Recently, I developed a method for analyzing single games through the Advanced Statistical Plus/Minus (ASPM) lens. Basically, in order to keep the data in the range where the weights for the stats makes sense (some of the weights are nonlinear), I add several games worth of average stats to the player’s stat line. I then analyze this composite stat line, and generate an ASPM value for it. Then I back-calculate the value for the game, basically “undoing” a weighted average. I use 3 games worth of average values to allow variation into the nonlinear parts of the regression, while still staying in the parts where the original regression makes sense.

Over at APBRmetrics, I’ve worked with Advanced Statistical Plus/Minus (ASPM) extensively. Glance at the following threads to get up to speed:

Yesterday’s game was particularly interesting–the Spurs and Celtics are the 2nd and 3rd best teams in the league thus far. How did the players do?

Well, look at the box score on Basketball Reference. The big 3 from the Spurs played well, and Rondo and Ray Allen were amazing.

Here’s the ASPM version of the box score:

Ginobilli was really the star of the game. Why? What did he do more than Rondo or Allen? Let’s have a look at their stats:

Starters | MP | TS% | eFG% | ORB% | DRB% | TRB% | AST% | STL% | BLK% | TOV% | USG% | ORtg | DRtg |
---|---|---|---|---|---|---|---|---|---|---|---|---|---|

Manu Ginobili | 33.52 | 77.3% | 70.8% | 10.6 | 18.7 | 15.7 | 11.9 | 7.9 | 0 | 20.5 | 28.9 | 131 | 102 |

Rajon Rondo | 43.50 | 60.0% | 60.0% | 12.3 | 16.8 | 15.1 | 61.6 | 7.3 | 1.7 | 33.3 | 17.1 | 129 | 100 |

Ray Allen | 38.70 | 85.2% | 87.5% | 0 | 5.4 | 3.4 | 24.9 | 1.4 | 0 | 5.2 | 24.7 | 159 | 119 |

Okay, so maybe his stats weren’t really that much better than the other 2. He had the highest usage, and that is worth a bunch when accounting for TS%. He also led in steal% (with a ridiculous 5 steals in 33 minutes). Taken all together, he did have the best stats of the bunch. Much of the difference, though, was actually in the team adjustment, seen in the image above–without this, their totals are all fairly close. Boston had a ton of steals and blocks and the system handed out a bunch of defensive credit–but their defense wasn’t actually good (113.4 rating allowed). So there is a big team adjustment because of the poor defensive showing, dropping all players on the team down so the totals sum as they should. This is one of the quirks to the system.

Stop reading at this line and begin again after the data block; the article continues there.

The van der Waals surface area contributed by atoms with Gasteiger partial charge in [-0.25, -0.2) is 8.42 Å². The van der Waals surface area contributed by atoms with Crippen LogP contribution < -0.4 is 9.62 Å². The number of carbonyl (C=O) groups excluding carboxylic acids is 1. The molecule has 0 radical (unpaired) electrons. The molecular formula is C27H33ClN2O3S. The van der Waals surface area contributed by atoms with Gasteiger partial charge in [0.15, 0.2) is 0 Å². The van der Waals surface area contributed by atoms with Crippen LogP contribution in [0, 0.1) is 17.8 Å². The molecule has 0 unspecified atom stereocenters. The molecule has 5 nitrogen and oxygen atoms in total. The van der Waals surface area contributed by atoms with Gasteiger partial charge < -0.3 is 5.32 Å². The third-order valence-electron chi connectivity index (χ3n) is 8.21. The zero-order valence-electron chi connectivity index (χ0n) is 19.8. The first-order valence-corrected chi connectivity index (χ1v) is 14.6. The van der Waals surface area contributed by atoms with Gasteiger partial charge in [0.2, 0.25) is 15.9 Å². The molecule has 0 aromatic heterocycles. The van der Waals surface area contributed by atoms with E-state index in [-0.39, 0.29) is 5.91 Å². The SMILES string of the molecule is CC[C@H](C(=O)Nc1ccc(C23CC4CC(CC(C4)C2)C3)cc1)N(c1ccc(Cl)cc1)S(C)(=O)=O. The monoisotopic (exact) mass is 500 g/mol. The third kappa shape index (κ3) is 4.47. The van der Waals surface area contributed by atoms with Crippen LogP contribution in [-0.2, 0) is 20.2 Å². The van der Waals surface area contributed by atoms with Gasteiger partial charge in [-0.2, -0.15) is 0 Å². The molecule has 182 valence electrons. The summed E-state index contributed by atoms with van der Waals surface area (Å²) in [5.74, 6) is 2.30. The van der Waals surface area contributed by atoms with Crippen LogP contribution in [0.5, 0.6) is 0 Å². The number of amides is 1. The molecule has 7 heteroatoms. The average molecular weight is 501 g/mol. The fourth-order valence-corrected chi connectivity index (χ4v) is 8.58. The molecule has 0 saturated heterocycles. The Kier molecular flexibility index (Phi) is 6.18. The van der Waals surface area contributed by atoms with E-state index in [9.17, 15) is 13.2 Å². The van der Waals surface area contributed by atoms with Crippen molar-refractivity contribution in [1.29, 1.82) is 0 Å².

Glossary:

- Gm: stat compared to other players in this game–home court, rest, and quality of teams ignored
- NBA: stat compared to NBA average (rest, home court, and quality of teams accounted for)
- %Min: Percent of minutes played
- ASPM: Advanced Statistical Plus/Minus (see threads on APBRmetrics), measuring each player’s value in points per 100 possessions (where 0 is average).
- Contrib: Each player’s contribution to the team, in points per 100 TEAM possessions (if you don’t play, you don’t contribute) (0 is average)
- VORP: Value over replacement player: a replacement player is estimated at -3.5 points per 100 possessions played. If the player is better than that, he has value to the team. Measured in points per 100 TEAM possessions.

AC

I’ve always had a thing for heatmaps. So easy to read, but the data’s still there. Great website!

DanielM

I love the gradient-based conditional formatting in Excel! Too bad there isn’t any table widget on the web that does it server-side for html tables. At least, none that I’ve found.

PSAMS Regressed on ORAPM: A New Variant of Statistical +/- for Offense | The City

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